What is dryland agriculture?

What is dryland agriculture?

What is dryland agriculture?
A large part of the earth is arid; hence, these areas receive less annual rainfall and little or no water supply from rivers and other water resources. Millions of people live in these areas and they depend on agriculture to meet their food and dietary demands. Dryland farming is the practice of growing crops without irrigation facilities in areas that are arid. Arid areas receive less than fifty inches of annual precipitation. The success of dry land agriculture depends on the correct use of the available moisture that is present in the soil fields for the growing of crops. The wise selection of the crops that will adapt to the farming conditions is also a factor in dryland farming’s success. Dryland farming is practiced in Russia, Ukraine, the Middle East, Australia, Mexico, and many parts of the United States. These countries have arid areas. Dryland agricultural techniques are perfect for drought-prone areas that have water-scarce resources.

Types of dryland agriculture

Dry farming is done for areas where the rainfall is then 750 mm. Crop failures happen more in dry farming because of the dry spells during the crop period.

Dryland farming is done in areas where the rainfall is above 750 mm. Though dry spells occur during crop season, crop failures are not frequent. This kind of farming is usually done in semi-arid regions.

Rainfed farming is done for areas that receive 1150 mm of rainfall. Sub-humid and humid areas receive this amount of rainfall. There is very less chance of crop failure in this method.

The challenges in dryland farming

- Moisture conservation
- Soil conservation
- Rainfall is uncertain
- Selection of limited crops
- Efficient use and storage of rainwater
- Control of input costs
- Quality of the crops
- Efficient use of moisture
- Disposal of dry farming products
- Prolonged dry spells
- Low fertility of soils
- Inadequate distribution of rain
- Uneven distribution of rain
- Drought
- Bad economic status for farmers
- Lack of nutrients of land because of mono-cropping
- Reduction of yield due to monocropping

How to improve dryland agriculture

Watershed management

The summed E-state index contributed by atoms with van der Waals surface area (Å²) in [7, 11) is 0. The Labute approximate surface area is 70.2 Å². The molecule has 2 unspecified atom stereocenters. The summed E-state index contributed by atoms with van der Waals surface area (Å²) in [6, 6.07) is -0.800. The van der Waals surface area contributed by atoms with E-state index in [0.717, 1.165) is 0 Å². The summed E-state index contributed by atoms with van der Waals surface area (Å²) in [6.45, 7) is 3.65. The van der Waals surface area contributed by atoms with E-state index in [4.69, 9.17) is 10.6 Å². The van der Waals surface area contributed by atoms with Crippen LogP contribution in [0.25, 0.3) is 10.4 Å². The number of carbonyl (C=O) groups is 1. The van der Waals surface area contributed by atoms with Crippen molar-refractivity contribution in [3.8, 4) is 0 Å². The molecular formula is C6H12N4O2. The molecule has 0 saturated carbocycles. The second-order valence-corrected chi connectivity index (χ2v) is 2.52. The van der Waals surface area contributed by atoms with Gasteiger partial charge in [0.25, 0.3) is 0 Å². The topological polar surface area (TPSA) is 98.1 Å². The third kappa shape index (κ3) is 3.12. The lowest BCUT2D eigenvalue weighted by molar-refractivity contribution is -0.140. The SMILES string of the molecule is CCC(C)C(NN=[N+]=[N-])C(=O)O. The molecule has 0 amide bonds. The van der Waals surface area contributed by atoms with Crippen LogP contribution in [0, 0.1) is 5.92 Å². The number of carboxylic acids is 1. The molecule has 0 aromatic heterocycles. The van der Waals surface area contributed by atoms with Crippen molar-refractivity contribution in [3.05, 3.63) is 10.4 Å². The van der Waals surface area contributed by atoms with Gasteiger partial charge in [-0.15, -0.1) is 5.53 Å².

This technique involves the management of land surface and vegetation for the conservation of soil and water for the long-term benefit of farmers.

Ecological conservation
The practice which regenerates the ecosystem such as prevention of soil erosion and carbon sequestration is called ecological conservation. The techniques used are shelterbelts, strip cropping, terrace cultivation, and pasture cropping.

Organic farming
This technique excludes the use of pesticides, fertilizers, and hormones and relies on crop rotation, organic wastes, farm manure, and crop residues for the growth and protection of plants.

Water harvesting
Water harvesting is capturing waterfall and taking steps to keep the water clean. This is done by not allowing polluting activities.

Soil preparation
It is done through plowing, leveling, and manuring. The soil may not always be ideal due to continuous farming hence soil needs to be replenished consistently for plant protection and growth.

What are the crops grown in dry land agriculture?

The most expensive wines and oils are produced using dry land methods. Dry beans, melons, potatoes, tomatoes, and squash are all grown through dry land farming methods. Corn, sorghum, and millets are produced using dry land methods too. Legumes such as cowpeas and pigeon peas and leafy vegetables such as cassava greens and Leucaena, fruit vegetables such as watermelons, papaya, okra, cashews, olives, tamarinds are all grown through dry land farming methods.

The crops which cannot be grown using dry land agriculture are rice crops, sugar cane and cropped cotton as these crops require many litres of water per kilogram.

To build a crop successfully using dry land agriculture, takes a lot of experimentation and trial and error. Many farmers do not choose to do dry land farming practices because of the risk involved in it. The crops grown by dry land farming should also be drought tolerant. It is not just the water availability that determines the success of dry land farming; it is also the temperature conditions, nature of the soil, and the topography of the land that determines the success of dry land farming methods.

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